Want the look of a diamond but don't know which stones have similar qualities and characteristics? We have done some research and found many stones that sparkle like diamonds. Keep reading to find out more information about popular diamond alternatives.
There's nothing quite as eye-catching as light hitting a diamond, creating an explosion of sparkle. However, there are other stones, some natural and some lab-created, with the same flicker. If you are searching for other clear stones that offer shimmer and shine, consider the following alternatives:
- White Sapphire
- White Topaz
- White Zircon
- Cubic Zirconia
Diamond alternatives are gaining popularity for many reasons. Each of these beautiful stones has visual similarities to diamonds. This article will take a closer look at several clear stones that you might choose instead of diamonds. We will highlight the features of each one to give you useful information. We will also answer some popular questions about suitable replacements to help you make an informed decision.
What looks like a diamond but is cheaper?
There are many clear stones to substitute for diamonds saving you money with a comparable look. Below is a list of natural and lab-created stones that are considered diamond alternatives. Learn more about each to see which one you might prefer.
White sapphire is the colorless or white form of corundum. It's naturally mined and lab-created. The white sapphire has a softer look than a diamond but sometimes has blurred coloring. It lacks the sparkle and contrast of light and dark of a diamond but has its own type of glow. White sapphire is durable and hard, although not as hard as diamonds. The cost is considerably less, which allows for choosing a high-quality large carat with a smaller budget.
White topaz is softer than diamonds, moissanite, and sapphires but is more durable than many other stones. It can be scratched, which will dull the appearance over time. The clarity and color between the two are very similar, but the brilliance is different. With a much lower refractive index than diamonds, there will still be plenty of sparkles but not identical to a diamond. However, white topaz is a budget-friendly gemstone that will draw lots of attention.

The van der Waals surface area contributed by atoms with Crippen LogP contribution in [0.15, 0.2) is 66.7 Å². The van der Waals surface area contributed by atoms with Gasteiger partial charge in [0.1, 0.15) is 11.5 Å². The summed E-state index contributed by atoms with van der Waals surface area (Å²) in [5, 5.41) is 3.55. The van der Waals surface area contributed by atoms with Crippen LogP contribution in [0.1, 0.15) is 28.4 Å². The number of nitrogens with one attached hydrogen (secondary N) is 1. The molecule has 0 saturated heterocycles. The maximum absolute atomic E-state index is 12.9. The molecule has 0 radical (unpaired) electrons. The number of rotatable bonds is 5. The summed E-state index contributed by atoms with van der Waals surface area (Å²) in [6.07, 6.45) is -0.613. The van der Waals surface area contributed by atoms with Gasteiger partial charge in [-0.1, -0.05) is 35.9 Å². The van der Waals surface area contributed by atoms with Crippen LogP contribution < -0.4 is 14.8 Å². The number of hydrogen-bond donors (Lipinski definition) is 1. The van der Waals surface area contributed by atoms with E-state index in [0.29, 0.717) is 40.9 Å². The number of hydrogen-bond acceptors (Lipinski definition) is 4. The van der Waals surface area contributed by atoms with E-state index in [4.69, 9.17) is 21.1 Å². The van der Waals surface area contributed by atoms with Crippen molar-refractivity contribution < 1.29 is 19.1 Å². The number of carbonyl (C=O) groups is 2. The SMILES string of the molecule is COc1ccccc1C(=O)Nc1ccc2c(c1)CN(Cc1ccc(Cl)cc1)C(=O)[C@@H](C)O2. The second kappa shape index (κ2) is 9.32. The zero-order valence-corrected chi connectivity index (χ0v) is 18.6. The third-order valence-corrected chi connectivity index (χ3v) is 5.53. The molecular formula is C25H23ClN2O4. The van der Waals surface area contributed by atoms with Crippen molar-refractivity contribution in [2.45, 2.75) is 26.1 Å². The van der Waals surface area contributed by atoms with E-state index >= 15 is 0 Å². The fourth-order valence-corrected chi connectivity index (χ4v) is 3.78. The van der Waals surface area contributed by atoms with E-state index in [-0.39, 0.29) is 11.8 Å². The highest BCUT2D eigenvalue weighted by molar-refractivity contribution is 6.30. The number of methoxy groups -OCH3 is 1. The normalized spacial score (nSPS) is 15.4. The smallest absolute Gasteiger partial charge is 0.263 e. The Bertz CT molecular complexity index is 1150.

White Zircon is a natural stone from zirconium silicate that is often confused with synthetic cubic zirconia because of the similarity in name. A white zircon can be confused with diamonds based on appearance alone due to a very similar brilliance and a refractive index. However, it's softer and less durable, but the low cost allows for replacement.
Clear quartz is very common and one of the most affordable gemstones. It's full of beauty, but with a refractive index much lower than diamonds, the brilliance is going to be quite different. Quartz reflects light in a manner that is referred to as a twinkle more than a sparkle. Quartz is softer than most others stones discussed in this article, so it isn't the best choice for everyday jewelry.
Goshenite is a gemstone from colorless beryl. It lacks brilliance and fire unless the cut is faceted very well. It's not the most convincing diamond alternative, but it is still full of natural beauty. It's also durable, affordable, and natural. So it's a good choice if you want a stone outside the mainstream.
Cubic zirconia is a lab-created crystal derived from powdered zirconium oxide. It's an inexpensive and widespread diamond replacement but is easily detected as fake. While it has glamour, it has no real value. Any value in a jewelry piece containing cubic zirconia would come from the value of the metal setting.
Moissanite is a lab-created replication of a diamond. It's the most difficult to detect because it fools most traditional diamond tests. However, the brilliance, fire, and sparkle are indistinguishable to the naked eye. The diamond is slightly harder than moissanite, but the durability is going to be almost the same. The cost is much less expensive, but the stunning appearance is equal.